Tuesday 7 August 2012

Perfect Day

I was just sitting here thinking about the perfect day.

The weather is absolutely perfect, sunny and warm with a light breeze that seems to blow at all of the right times. There is a big, beautiful, cloudless sky that can really only happen in Alberta. I suppose it could happen in other places, but there is no where else that I call home. We have had just the right amount of rainfall and the city is actually green in August. My garden is doing well in spite of me and even the front lawn is trying it’s best to look good.

We are having company and combined with having to clear out a few rooms for new flooring, the house is more organized and cleaner than it has been for many a year. Louise is on holidays and is right now returning from setting up a tepee down at the reservoir in anticipation of the World Outrigger Races which start this week. I walked the dog and he chose to do his business where I wasn’t entertainment for people driving by. Thanks Buster!

I am healthy and looking forward to a laid back day. Life is good.

There just isn’t that many perfect days in one’s life. Well, there may be but we get so caught up in the day to day living and the problems of getting through the day that we just miss them. Every now and then you do have all of the right circumstances that fit together perfectly for the perfect day. There are more perfect days when you are a kid than once you reach adulthood. Kids tend to have higher highs and lower lows than adults, so I would imagine that impacts somewhat.

I can remember one summer day with my cottage friends that was pretty near perfect. We were kicked out of the house early in the morning and threatened with having to do work if we returned before lunch. We went across the field to catch frogs in the swampy area of the lake. On the way across the field, we decided to lay traps for whoever might try to follow us. There was really no one else that might even remotely care how we spent our days, but that didn’t matter. We tied the grass at the top so that any would be pursuer would trip and …well…trip. By now our legs were soaked from the knees down due to the dew and big wads of what looked like spit which were the disgusting secretions of grasshoppers I think. When we reached the swamp, we each broke off a bulrush, pulling handfuls of the fluff off of the heads and tossing it at each other. We watched the pollywogs for a while, but I think the frogs were staying just out of sight. I suppose they had the odd run ins with little boys and preferred to keep their body parts on their bodies.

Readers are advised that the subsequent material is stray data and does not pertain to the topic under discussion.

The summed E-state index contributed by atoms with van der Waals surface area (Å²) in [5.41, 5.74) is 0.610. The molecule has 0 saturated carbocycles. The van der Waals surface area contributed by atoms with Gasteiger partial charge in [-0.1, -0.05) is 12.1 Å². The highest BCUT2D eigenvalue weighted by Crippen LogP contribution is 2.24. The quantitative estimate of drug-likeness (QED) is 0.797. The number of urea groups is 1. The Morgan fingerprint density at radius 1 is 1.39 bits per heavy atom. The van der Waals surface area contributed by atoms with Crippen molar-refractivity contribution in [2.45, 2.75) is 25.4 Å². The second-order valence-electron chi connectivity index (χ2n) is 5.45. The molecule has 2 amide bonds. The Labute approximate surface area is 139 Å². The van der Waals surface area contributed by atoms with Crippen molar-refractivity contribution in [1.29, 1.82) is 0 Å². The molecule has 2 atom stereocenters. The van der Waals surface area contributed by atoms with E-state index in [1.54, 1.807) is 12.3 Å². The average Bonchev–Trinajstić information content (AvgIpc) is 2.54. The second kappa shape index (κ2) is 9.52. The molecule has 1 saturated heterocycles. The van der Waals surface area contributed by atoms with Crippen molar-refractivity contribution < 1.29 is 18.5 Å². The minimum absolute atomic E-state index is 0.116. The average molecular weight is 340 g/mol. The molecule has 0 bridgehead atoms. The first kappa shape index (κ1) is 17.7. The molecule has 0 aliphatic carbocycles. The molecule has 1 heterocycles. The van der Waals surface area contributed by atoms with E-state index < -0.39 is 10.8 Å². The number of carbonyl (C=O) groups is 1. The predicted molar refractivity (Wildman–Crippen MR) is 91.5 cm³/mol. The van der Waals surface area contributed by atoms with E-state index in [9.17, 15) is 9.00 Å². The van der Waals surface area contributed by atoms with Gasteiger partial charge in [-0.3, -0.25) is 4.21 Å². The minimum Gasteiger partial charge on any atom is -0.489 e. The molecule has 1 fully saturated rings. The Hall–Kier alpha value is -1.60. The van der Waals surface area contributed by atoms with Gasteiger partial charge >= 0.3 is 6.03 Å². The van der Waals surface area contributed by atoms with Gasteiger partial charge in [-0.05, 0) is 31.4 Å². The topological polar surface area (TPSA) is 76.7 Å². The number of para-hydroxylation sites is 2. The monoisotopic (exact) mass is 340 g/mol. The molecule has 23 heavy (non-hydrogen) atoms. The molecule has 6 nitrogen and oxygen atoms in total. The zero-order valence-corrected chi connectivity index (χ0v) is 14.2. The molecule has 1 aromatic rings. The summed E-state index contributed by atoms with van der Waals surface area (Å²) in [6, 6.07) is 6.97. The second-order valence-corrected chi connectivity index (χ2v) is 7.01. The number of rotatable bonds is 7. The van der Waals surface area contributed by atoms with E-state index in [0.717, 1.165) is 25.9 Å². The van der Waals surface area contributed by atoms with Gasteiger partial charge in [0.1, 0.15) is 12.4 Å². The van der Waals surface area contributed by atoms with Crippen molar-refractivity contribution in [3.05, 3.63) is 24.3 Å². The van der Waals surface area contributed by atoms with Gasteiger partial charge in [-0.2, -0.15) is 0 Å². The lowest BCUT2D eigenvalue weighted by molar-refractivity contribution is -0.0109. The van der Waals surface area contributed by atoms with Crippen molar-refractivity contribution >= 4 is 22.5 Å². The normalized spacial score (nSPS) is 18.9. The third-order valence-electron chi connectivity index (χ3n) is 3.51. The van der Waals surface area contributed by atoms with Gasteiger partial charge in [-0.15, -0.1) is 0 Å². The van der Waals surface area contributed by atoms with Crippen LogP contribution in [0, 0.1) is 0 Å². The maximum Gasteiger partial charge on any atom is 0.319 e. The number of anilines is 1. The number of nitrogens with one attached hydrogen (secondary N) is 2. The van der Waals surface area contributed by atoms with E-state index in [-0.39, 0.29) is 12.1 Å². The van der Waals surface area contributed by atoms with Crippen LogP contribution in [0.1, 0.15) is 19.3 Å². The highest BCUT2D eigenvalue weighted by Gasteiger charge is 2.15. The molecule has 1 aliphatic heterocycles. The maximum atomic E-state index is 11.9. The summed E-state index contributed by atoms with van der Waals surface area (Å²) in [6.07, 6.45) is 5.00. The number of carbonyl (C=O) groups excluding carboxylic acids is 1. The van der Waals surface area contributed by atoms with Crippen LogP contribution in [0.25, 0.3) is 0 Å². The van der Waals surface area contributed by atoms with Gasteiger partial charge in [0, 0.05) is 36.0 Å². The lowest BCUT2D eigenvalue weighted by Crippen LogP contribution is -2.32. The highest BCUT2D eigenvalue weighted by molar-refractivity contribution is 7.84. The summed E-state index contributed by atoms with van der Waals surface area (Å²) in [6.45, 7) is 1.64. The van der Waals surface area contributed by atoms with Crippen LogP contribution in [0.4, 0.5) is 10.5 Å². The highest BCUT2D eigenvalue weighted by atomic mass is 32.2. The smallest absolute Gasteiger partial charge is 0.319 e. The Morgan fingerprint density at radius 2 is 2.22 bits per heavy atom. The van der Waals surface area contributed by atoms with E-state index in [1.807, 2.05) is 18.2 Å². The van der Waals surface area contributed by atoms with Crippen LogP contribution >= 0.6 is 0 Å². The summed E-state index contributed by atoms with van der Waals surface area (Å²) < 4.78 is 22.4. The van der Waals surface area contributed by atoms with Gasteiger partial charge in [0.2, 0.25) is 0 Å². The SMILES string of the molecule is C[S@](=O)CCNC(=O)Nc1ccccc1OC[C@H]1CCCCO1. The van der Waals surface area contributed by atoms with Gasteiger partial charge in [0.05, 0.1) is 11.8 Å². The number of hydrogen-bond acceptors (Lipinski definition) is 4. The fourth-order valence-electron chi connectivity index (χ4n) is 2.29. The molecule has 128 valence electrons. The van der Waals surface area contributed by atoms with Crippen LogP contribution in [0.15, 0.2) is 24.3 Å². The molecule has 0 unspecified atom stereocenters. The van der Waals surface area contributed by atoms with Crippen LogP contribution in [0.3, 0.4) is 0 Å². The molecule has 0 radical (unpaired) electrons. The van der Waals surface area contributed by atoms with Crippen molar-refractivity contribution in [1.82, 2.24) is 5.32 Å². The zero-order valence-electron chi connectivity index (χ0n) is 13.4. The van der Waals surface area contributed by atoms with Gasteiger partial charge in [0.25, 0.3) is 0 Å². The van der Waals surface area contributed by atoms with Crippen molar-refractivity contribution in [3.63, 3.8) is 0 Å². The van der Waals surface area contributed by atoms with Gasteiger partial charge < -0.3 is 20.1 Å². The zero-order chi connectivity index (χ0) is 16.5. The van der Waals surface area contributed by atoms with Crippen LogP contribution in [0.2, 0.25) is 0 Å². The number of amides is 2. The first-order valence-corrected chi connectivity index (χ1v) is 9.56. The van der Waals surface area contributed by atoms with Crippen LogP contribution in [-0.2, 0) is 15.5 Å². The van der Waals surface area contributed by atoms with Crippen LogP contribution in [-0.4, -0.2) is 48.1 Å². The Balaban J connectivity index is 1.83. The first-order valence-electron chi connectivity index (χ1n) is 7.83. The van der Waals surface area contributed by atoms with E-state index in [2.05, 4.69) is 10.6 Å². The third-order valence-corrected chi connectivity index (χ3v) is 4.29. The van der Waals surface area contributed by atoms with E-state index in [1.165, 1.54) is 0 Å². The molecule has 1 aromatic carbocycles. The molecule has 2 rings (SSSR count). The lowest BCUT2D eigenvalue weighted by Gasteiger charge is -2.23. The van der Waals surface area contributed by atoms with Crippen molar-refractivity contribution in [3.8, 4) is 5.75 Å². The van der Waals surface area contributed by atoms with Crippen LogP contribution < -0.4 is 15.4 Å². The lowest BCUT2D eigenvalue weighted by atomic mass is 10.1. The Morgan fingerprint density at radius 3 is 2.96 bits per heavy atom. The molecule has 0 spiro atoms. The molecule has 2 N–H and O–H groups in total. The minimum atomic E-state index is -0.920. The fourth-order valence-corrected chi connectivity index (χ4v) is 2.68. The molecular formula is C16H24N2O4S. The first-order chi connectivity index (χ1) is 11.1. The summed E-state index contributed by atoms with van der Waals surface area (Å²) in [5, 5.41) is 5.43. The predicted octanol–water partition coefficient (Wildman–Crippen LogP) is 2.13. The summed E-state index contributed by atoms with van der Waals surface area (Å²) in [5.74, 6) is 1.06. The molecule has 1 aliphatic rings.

We ran back across the field playing tag and every now and then one of us would disappear into the long grass. It seems that someone had set traps to trip people. Devilishly clever! We came to the road and walked five abreast singing “One Eyed Purple People Eater” at the top of our lungs over and over again. I don’t think we liked the song that much, but it was probably one of the few songs that we all knew. We challenged each other to hit the glass insulators at the top of the power poles. Having no luck at that, we challenged each other to hit the power poles. Finally, the challenge was to throw a stone into the forest and see if you could hit a tree.

My uncle owned a lot of the land around the cottage and on that land was an old disused barn. I am thinking now that it was probably used because there was all sorts of hay bales and loose hay piled in it. You could climb up on the higher level and jump down to the loose hay. It was a mix of terror and joy, a real adrenaline rush. We weren’t allowed in the barn, so it was always a short but fun time.

We walked down the road again singing “Purple People Eater” again, what else. There was an old abandoned farm house that was haunted and of course that is just where we went next. It was dark and musty smelling inside, with old rotten furniture laying in pieces all over the floor. There was sheet music on the floor as well and every now and then you could read a title. “The Last March”, “Death and Destruction”, “Blood on The Ground” and honest to God it kept on and on like that. We were terrified! It was wonderful!

Eventually you can get bored with being terrified, but we found that if someone on the outside threw a rock against the wall, hundreds of bats would fly around and around inside the haunted house. I can’t begin to tell you how cool it was. We knew that we would be okay because bats have sonar and would avoid running into us. Just after Jeremy got a bat in the eye and Steve took one in the shoulder we ran out of the building and into the surrounding field, tripping of course on the clever traps in the grass.

What a great morning! Just perfect! I wonder what we can do after lunch.

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